Why AEGIS does not work
The authors observe that AEGIS, so far, is not successful. Too little material has been included in this virtual genebank: 65,267 accessions, which is only 3.2% of the material registered in EURISCO, the European database for genebank material. This is mainly because there are no proper incentives for including material in AEGIS and genebanks appear reluctant to commit themselves to the required quality standards without such incentives. Also, the quality of and access to the included material is not assured, as there is no mechanism that verifies compliance to the quality standards.

How it could be improved
Genebanks cannot and will not rely on each other if they cannot be sure about the quality and continuity of the collections managed by their colleague genebanks. Therefore, the need is stressed for introducing a quality system in which genebanks could become AEGIS-certified. The result of such a system would be that AEGIS-certified genebanks qualify themselves for support at national and regional levels, as they should be reliable contributors to conserving genetic resources. Institutions that want to become AEGIS-certified genebanks, but do not meet the requirements yet, should be supported by ECPGR and other donors to reach this goal by capacity building, staff exchanges, support for setting up the required facilities, etc.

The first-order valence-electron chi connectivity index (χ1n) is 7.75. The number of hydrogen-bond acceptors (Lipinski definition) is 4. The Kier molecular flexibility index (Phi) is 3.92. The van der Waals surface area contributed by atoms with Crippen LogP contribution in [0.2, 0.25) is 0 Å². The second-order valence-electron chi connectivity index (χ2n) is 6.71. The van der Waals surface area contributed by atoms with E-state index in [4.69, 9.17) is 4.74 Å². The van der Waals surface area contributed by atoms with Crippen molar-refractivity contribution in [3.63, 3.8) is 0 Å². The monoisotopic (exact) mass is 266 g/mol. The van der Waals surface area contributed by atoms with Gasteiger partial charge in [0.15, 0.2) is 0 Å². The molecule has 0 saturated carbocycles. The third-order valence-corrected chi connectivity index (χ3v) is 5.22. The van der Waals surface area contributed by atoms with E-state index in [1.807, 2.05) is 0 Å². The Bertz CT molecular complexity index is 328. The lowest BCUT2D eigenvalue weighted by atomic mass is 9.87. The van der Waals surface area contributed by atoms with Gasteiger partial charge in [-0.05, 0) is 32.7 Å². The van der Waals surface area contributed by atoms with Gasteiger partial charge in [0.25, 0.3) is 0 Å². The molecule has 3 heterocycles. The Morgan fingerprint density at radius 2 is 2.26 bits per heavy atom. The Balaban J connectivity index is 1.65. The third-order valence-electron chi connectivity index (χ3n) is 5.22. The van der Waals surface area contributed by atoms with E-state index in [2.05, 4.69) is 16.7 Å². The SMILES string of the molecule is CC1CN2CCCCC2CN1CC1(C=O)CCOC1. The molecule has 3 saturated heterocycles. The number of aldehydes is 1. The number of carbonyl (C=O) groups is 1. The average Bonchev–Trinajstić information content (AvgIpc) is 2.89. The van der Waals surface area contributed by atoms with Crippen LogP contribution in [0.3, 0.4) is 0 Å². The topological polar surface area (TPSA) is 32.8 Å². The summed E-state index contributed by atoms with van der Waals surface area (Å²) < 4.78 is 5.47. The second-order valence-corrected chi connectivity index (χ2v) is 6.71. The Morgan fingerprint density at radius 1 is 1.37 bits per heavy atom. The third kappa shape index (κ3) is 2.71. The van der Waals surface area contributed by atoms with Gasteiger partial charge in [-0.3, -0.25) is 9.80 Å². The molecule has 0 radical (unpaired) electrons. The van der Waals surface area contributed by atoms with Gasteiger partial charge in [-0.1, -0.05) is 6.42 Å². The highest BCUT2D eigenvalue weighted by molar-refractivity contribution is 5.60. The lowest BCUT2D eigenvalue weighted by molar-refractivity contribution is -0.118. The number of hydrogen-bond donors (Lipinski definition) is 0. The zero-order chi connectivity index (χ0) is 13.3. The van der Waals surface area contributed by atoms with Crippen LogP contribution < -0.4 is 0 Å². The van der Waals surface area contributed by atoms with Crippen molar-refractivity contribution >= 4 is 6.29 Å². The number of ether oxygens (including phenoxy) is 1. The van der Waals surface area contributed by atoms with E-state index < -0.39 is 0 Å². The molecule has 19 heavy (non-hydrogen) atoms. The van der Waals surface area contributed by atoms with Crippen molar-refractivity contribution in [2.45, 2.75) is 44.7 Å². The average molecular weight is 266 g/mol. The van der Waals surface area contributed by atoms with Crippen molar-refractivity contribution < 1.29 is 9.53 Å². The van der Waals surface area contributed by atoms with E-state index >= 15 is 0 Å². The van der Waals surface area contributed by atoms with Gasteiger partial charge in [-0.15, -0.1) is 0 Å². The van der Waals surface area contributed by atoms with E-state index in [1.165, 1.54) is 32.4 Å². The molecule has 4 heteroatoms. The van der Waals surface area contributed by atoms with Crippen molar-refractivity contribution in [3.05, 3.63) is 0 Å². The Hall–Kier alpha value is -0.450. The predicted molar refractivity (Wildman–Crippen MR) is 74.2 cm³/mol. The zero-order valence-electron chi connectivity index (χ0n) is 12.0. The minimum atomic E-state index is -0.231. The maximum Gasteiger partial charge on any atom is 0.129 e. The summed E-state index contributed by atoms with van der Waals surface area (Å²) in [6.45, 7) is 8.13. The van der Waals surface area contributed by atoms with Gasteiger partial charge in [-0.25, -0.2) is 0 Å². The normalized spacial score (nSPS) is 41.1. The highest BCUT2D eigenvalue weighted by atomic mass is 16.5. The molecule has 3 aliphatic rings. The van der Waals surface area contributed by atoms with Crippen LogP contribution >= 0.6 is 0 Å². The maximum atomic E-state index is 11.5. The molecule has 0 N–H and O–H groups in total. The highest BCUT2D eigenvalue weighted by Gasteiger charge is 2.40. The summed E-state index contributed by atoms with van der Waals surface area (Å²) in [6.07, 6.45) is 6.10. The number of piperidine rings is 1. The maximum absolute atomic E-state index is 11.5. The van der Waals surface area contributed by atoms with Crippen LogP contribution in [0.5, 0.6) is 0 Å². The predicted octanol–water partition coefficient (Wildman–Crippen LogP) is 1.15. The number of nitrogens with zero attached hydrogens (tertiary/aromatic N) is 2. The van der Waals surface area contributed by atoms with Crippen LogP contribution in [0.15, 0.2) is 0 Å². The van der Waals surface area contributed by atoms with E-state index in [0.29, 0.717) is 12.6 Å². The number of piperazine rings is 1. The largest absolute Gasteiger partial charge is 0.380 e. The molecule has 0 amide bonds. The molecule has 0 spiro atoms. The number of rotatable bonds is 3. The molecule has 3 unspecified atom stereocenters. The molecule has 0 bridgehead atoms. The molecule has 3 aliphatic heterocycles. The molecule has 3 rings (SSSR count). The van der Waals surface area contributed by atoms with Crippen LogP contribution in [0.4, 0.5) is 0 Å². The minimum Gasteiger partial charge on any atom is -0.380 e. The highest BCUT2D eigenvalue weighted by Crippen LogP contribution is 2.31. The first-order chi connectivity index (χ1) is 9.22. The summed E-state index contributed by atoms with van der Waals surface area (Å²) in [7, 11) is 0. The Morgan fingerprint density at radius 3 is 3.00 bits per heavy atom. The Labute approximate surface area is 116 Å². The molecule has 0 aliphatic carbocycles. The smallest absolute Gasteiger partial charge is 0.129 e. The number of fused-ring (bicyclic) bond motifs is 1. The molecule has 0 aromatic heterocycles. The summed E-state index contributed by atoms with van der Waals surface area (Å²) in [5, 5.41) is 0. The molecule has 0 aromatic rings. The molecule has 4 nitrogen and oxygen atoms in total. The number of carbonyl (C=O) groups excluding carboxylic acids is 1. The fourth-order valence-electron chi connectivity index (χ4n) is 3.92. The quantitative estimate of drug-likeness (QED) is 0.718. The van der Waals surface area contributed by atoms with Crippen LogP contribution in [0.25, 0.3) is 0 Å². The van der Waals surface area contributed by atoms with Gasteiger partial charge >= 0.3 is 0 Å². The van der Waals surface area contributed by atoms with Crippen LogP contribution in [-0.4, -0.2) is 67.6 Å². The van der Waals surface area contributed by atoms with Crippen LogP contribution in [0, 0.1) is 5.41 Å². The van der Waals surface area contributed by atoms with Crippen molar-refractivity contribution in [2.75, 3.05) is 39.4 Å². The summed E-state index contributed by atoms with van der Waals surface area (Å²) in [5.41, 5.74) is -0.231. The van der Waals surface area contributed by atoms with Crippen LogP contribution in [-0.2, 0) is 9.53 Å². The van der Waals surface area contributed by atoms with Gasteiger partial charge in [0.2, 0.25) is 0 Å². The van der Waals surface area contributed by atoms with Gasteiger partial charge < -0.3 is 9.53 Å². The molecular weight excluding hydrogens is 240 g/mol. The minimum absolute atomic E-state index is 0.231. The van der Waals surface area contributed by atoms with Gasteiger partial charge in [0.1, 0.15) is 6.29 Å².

Continuity of the collections could be realized by creating an ‘open backup system’. Safety backup is a standard activity for all well-functioning genebanks; they send samples of their material to a colleague genebank and to the Svalbard Global Seed Vault. However, currently that is done in black-box constructions in which only the donor of the material has access to it. The authors propose a slight alteration to this procedure, by agreeing that the accessions in the back-up genebank can be used for inclusion in another AEGIS-genebank collection in the undesirable event that the original holding genebank can no longer provide access to these accessions.

The authors conclude that the European genebank community clearly has the desire to professionalize and collaborate. By creating the proper incentives and establishing the proper infrastructure supported by funding agencies and policymakers, the authors believe that an effective system of collaborating genebanks can be created in Europe.